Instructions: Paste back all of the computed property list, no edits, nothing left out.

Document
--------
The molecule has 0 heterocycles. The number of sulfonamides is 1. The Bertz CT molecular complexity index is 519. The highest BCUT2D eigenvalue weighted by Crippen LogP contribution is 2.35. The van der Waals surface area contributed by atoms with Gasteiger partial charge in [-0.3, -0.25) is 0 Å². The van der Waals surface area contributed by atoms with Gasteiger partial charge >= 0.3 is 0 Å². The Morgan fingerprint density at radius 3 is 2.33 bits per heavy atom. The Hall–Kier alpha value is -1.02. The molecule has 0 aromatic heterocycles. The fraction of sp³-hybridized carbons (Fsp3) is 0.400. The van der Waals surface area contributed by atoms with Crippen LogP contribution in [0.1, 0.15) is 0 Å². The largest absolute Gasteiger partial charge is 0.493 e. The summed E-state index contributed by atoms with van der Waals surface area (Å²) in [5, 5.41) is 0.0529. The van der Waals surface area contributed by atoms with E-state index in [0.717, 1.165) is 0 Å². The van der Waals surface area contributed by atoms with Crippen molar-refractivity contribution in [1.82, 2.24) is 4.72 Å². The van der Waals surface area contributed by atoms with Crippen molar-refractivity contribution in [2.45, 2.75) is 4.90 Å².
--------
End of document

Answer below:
The molecule has 0 heterocycles. The number of sulfonamides is 1. The Bertz CT molecular complexity index is 519. The highest BCUT2D eigenvalue weighted by Crippen LogP contribution is 2.35. The van der Waals surface area contributed by atoms with Gasteiger partial charge in [-0.3, -0.25) is 0 Å². The van der Waals surface area contributed by atoms with Gasteiger partial charge >= 0.3 is 0 Å². The Morgan fingerprint density at radius 3 is 2.33 bits per heavy atom. The Hall–Kier alpha value is -1.02. The molecule has 0 aromatic heterocycles. The fraction of sp³-hybridized carbons (Fsp3) is 0.400. The van der Waals surface area contributed by atoms with Crippen LogP contribution in [0.1, 0.15) is 0 Å². The largest absolute Gasteiger partial charge is 0.493 e. The summed E-state index contributed by atoms with van der Waals surface area (Å²) in [5, 5.41) is 0.0529. The van der Waals surface area contributed by atoms with E-state index in [0.717, 1.165) is 0 Å². The van der Waals surface area contributed by atoms with Crippen molar-refractivity contribution in [1.82, 2.24) is 4.72 Å². The van der Waals surface area contributed by atoms with Crippen molar-refractivity contribution in [2.45, 2.75) is 4.90 Å².